ALTERNATIVE NATIVE TREES

Common/Downy Serviceberry (Amelanchier arborea)
Light Reqirement: Sun, Part Shade, Shade
Soil Moisture: Dry, Moist
Lady Bird Johnson Wildflower Center

Canadian Serviceberry (Amelanchier canadensis)
Light Requirement: Sun, Part Shade, Shade
Soil Moisture: Moist, Wet
Lady Bird Johnson Wildflower Center

Allegheny Serviceberry (Amelanchier laevis)
Light Requirement: Sun, Part Shade, Shade
Soil Moisture: Dry, Moist
Lady Bird Johnson Wildflower Center

American Hornbeam/Ironwood (Carpinus caroliniana)
Light Requirement: Part Shade, Shade
Soil Moisture: Moist
Lady Bird Johnson Wildflower Center

Eastern Redbud (Cercis canadensis)
Light Requirement: Part Shade, Shade
Soil Moisture: Moist
Lady Bird Johnson Wildflower Center

White Fringetree (Chionanthus virginicus)
Light Requirement: Sun, Part Shade, Shade
Soil Moisture: Dry, Moist
Lady Bird Johnson Wildflower Center

Flowering Dogwood (Cornus florida)
Light Requirement: Part Shade, Shade
Soil Moisture: Dry, Moist
Lady Bird Johnson Wildflower Center

Cockspur Hawthorne (Crataegus crus-galli)
Light Requirement: Sun, Part Shade, Shade
Soil Moisture: Dry, Moist
Lady Bird Johnson Wildflower Center

Green Hawthorne (Crataegus viridis)
Light Requirement: Part Shade, Shade
Soil Moisture: Moist, Wet
Lady Bird Johnson Wildflower Center

Sweet Crabapple (Malus coronaria)
Light Requirement: Sun, Part Shade
Soil Moisture: Moist, Wet
Lady Bird Johnson Wildflower Center

Blackgum (Nyssa sylvatica)
Note: this tree can grow to 100’
Light Requirement: Sun, Part Shade, Shade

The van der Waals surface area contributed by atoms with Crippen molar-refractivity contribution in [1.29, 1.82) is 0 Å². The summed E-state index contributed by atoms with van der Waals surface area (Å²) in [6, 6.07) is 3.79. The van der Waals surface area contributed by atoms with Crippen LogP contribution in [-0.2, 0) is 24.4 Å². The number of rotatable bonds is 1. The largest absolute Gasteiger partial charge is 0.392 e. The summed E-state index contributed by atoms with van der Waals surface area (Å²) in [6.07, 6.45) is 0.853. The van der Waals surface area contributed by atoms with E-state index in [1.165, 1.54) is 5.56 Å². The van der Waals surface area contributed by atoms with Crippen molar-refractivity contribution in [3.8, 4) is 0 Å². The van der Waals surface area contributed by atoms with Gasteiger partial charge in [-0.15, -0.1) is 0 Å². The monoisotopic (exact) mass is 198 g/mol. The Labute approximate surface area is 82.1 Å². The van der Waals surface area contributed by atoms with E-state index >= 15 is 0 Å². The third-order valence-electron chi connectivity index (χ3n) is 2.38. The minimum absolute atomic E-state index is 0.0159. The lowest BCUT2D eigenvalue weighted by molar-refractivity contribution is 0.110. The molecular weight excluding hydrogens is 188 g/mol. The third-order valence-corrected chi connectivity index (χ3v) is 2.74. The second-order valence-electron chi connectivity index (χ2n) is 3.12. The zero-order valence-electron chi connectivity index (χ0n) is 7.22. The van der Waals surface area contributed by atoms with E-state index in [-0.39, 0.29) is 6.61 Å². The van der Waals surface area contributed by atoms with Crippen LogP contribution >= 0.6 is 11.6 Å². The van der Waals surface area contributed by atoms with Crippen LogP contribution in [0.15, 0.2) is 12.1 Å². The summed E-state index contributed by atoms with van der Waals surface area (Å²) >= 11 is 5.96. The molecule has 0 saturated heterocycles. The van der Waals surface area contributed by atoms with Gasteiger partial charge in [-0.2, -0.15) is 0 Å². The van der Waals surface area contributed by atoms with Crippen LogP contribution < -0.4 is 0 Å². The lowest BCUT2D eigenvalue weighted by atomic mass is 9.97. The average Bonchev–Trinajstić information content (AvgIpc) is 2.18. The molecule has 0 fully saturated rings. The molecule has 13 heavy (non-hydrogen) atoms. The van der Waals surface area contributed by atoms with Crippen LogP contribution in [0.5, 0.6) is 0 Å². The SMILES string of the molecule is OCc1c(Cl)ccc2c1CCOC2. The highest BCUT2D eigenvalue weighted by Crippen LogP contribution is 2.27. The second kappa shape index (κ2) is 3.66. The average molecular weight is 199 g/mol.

Soil Moisture: Moist
Lady Bird Johnson Wildflower Center

Hophornbeam (Ostrya virginiana)
Light Requirement: Sun, Part Shade, Shade
Soil Moisture: Dry, Moist
Lady Bird Johnson Wildflower Center

Sourwood (Oxydendrum arboreum)
Note: Not recommended for urban areas
Water Use: Low
Light Requirement: Part Shade
Lady Bird Johnson Wildflower Center

American Plum/Wild Plum (Prunus americana)
Light Requirement: Sun, Part Shade, Shade
Soil Moisture: Dry, Moist>
Lady Bird Johnson Wildflower Center

Chickasaw plum (Prunus angustifolia)
Light Requirement: Sun , Part Shade
Soil Moisture: Dry
Lady Bird Johnson Wildflower Center

Southern Arrowwood Viburnum (Viburnum dentatum)
Light Requirement: Sun, Part Shade, Shade
Soil Moisture: Dry, Moist, Wet
Lady Bird Johnson Wildflower Center

Black Haw Viburnum (Viburnum prunifolium)
Light Requirement: Sun, Part Shade, Shade
Soil Moisture: Dry, Moist, Wet
Lady Bird Johnson Wildflower Center

The best plan is to use local ecotypes (plants native to your area) that grow in the same conditions as your garden’s.  Soil pH, light and moisture should be taken into consideration before planting to insure long term success.

Sources:

City of Columbia, Missouri

Invasive.org

Pennsylvania Department of Conservation and Natural Resources

US Fish & Wildlife Service
Native Plants for Wildlife Habitat and Conservation Landscaping, Chesapeake Bay Watershed

USDA Forest Service